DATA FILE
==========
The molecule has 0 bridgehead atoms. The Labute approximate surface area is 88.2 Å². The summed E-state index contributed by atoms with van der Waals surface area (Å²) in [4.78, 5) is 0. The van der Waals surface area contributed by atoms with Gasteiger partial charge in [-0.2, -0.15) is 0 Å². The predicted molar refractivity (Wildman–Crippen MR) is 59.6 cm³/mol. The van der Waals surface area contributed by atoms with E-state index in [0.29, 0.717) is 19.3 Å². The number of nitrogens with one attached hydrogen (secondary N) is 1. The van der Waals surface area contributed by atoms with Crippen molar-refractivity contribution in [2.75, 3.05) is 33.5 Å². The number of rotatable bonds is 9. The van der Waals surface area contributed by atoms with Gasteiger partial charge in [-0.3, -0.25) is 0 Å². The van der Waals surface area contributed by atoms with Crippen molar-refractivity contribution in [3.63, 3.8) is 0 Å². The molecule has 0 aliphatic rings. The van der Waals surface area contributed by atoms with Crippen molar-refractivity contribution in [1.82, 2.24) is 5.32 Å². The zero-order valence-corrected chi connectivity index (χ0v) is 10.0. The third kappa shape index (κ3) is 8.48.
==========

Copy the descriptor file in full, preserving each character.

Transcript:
The molecule has 0 bridgehead atoms. The Labute approximate surface area is 88.2 Å². The summed E-state index contributed by atoms with van der Waals surface area (Å²) in [4.78, 5) is 0. The van der Waals surface area contributed by atoms with Gasteiger partial charge in [-0.2, -0.15) is 0 Å². The predicted molar refractivity (Wildman–Crippen MR) is 59.6 cm³/mol. The van der Waals surface area contributed by atoms with E-state index in [0.29, 0.717) is 19.3 Å². The number of nitrogens with one attached hydrogen (secondary N) is 1. The van der Waals surface area contributed by atoms with Crippen molar-refractivity contribution in [2.75, 3.05) is 33.5 Å². The number of rotatable bonds is 9. The van der Waals surface area contributed by atoms with Gasteiger partial charge in [-0.3, -0.25) is 0 Å². The van der Waals surface area contributed by atoms with Crippen molar-refractivity contribution in [3.63, 3.8) is 0 Å². The molecule has 0 aliphatic rings. The van der Waals surface area contributed by atoms with Crippen molar-refractivity contribution in [1.82, 2.24) is 5.32 Å². The zero-order valence-corrected chi connectivity index (χ0v) is 10.0. The third kappa shape index (κ3) is 8.48.